Abstract: Password-authenticated key exchange (PAKE) protocols allow two players to agree on a shared high entropy secret key, that depends on their own passwords only. Following the Gennaro and Lindell's approach, with a new kind of smooth projective hash functions (SPHFs), Katz and Vaikuntanathan recently came up with the first concrete one-round PAKE protocols, where the two players just have to send simultaneous flows to each other. The first one is secure in the Bellare-Pointcheval-Rogaway (BPR) model and the second one in the Canetti's UC framework, but at the cost of simulation-sound non-interactive zero-knowledge (SSNIZK) proofs (one for the BPR-secure protocol and two for the UC-secure one), which make the overall constructions not really efficient.
This paper follows their path with, first, a new efficient instantiation of SPHF on Cramer-Shoup ciphertexts, which allows to get rid of the SSNIZK proof and leads to the design of the most efficient one-round PAKE known so far, in the BPR model, and in addition without pairings.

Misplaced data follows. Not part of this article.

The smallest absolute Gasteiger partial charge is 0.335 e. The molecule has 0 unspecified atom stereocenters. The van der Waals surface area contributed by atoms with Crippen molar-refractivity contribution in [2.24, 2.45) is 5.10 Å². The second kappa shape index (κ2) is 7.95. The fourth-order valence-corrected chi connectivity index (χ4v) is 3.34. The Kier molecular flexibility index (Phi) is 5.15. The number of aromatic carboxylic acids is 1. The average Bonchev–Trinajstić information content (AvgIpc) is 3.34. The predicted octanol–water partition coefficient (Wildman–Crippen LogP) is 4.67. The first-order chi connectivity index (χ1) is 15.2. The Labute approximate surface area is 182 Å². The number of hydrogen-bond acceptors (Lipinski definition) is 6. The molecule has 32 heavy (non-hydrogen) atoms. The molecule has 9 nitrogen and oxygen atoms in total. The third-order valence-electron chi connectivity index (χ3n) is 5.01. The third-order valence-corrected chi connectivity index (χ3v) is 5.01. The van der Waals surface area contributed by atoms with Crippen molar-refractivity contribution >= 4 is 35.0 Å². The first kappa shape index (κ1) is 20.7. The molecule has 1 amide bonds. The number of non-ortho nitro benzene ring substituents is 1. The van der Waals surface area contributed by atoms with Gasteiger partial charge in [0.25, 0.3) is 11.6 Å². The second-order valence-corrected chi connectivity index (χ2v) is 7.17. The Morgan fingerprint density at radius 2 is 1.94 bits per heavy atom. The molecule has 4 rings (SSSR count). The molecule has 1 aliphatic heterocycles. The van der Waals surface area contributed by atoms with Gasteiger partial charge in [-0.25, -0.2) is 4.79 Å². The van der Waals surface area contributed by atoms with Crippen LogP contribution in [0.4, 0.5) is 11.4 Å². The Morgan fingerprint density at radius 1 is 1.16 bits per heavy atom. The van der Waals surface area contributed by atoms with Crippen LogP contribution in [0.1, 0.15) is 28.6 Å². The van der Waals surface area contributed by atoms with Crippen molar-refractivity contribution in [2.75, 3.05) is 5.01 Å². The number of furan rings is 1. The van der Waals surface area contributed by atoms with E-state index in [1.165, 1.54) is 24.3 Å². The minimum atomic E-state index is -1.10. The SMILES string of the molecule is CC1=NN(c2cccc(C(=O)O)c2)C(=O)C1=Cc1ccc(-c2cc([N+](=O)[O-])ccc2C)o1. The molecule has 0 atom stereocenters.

In the UC framework, the security proof required the simulator to be able to extract the hashing key of the SPHF, hence the additional SSNIZK proof. We improve the way the latter extractability is obtained by introducing the notion of trapdoor smooth projective hash functions (TSPHFs). Our concrete instantiation leads to the most efficient one-round PAKE UC-secure against static corruptions to date.
We additionally show how these SPHFs and TSPHFs can be used for blind signatures and zero-knowledge proofs with straight-line extractability.
This is a joint work with Michel Abdalla, Olivier Blazy, Céline Chevalier, David Pointcheval, and Damien Vergnaud.